IN response to “Parastatals to cede stake in Chinese firms” (Zimbabwe Independent, September 5), state enterprises and parastatals are public assets which should not be sold-off willy-nilly.
In the event their disposal is the only option available, parliament should oversee the process and ensure the sale ultimately benefits the nation, not a connected few.
At least parliament, rather than an individual ministry, can claim to represent the people and thereare checks and balances in its modus operandi.
The executive can play a supervisory role to parliament similar to the private sector set-up in Germany in which the operational board is subordinate to the supervisory board.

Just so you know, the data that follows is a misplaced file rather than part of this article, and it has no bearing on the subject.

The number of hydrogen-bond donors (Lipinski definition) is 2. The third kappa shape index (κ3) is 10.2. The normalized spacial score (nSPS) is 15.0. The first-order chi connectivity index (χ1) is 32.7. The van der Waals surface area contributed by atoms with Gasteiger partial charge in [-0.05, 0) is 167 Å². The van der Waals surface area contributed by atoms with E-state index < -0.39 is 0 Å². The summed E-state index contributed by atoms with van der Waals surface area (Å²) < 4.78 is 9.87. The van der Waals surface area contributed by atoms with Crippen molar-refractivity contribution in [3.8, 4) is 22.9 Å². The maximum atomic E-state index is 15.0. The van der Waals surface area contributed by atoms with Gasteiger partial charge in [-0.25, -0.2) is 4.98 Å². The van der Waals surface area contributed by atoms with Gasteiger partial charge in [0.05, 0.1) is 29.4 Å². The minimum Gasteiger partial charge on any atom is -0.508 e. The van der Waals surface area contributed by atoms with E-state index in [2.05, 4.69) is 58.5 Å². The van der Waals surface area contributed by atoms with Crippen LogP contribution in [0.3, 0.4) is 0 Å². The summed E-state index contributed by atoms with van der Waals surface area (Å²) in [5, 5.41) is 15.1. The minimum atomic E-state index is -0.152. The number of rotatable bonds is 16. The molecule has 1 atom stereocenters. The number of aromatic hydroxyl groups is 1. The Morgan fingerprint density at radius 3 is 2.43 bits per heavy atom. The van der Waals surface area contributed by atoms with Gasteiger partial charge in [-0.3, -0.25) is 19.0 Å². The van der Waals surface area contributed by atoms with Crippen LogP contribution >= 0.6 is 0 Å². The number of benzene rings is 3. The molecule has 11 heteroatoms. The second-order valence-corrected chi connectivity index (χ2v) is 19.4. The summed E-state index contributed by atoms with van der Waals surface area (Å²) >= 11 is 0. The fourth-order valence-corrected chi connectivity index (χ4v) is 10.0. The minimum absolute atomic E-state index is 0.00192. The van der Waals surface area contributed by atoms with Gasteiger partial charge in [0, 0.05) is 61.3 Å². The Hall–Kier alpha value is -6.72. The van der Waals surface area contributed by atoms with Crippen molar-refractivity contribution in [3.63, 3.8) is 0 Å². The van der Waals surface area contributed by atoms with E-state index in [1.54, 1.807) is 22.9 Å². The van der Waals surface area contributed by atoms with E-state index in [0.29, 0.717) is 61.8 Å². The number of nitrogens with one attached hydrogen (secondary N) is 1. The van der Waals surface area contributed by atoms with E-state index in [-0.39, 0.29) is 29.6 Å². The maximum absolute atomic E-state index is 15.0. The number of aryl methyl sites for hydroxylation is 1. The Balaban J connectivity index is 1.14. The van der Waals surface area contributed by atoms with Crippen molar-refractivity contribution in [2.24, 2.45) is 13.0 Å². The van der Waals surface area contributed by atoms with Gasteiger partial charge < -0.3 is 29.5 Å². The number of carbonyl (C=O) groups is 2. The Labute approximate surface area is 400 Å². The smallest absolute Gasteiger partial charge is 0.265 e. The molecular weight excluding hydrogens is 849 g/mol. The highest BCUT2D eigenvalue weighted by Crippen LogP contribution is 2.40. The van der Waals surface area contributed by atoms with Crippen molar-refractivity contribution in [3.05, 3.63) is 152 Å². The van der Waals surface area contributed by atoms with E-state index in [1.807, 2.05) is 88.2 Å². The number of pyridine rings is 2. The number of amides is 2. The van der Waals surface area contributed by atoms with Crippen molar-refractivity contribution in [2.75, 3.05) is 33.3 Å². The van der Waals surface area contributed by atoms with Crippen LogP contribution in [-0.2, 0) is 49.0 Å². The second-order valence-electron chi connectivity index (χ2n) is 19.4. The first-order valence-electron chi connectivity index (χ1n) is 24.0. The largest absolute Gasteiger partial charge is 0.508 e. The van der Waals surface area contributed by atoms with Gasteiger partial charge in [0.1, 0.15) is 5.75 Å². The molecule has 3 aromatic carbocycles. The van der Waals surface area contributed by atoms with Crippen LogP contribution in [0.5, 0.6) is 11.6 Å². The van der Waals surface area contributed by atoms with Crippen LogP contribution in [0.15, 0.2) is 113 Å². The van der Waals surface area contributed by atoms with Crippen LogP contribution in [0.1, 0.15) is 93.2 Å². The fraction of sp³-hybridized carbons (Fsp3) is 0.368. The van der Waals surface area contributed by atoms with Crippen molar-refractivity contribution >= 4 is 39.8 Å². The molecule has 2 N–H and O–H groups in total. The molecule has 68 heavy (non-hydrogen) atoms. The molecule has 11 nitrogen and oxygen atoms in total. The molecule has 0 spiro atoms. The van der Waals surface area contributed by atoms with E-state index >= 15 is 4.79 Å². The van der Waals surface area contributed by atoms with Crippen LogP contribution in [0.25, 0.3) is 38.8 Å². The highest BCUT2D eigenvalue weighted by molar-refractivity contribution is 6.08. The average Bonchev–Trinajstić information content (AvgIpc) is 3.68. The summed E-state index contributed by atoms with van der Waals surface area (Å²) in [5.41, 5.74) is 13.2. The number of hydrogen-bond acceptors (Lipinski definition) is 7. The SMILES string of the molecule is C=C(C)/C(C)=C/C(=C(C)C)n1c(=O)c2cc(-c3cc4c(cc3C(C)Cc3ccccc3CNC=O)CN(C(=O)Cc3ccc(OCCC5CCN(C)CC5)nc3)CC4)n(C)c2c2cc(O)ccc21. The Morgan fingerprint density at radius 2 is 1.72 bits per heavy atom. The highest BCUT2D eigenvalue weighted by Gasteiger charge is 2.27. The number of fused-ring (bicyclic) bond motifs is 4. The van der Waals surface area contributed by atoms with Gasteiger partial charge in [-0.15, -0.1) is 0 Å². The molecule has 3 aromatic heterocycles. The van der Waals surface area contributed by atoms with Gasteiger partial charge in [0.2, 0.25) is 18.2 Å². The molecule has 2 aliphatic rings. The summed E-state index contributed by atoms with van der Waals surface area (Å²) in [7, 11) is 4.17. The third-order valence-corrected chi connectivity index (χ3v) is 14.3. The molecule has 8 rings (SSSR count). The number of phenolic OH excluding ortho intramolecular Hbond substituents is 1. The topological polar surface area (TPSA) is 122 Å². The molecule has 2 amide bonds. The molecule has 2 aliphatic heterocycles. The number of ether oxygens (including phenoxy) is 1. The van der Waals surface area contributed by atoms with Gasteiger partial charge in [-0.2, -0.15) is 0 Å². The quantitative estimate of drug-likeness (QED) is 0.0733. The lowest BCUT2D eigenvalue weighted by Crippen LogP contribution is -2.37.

In our system, which lacks oversight, ministers tend to play the shareholder role with disastrous consequences. It is high time the relevant parliamentary committees assume the shareholder role in the quest for transparency and holding the executive to account.
Recent reports that money sourced for the repair of Grain Marketing Board silos from China could not be accounted for are worrying, as is the cancellation and restoration of the Kariba Power Generation tender recently.
Add to this melée the bungled Zisco-Essar deal as well as the Hwange power station-YTL deal into the fray and it becomes clear there is a serious governance problem which impacts negatively on the country’s economy.
Government ministers should only be allowed to sell state enterprises after being given the green light from parliament following due diligence and public hearings. We might need investment but the deals must be above board.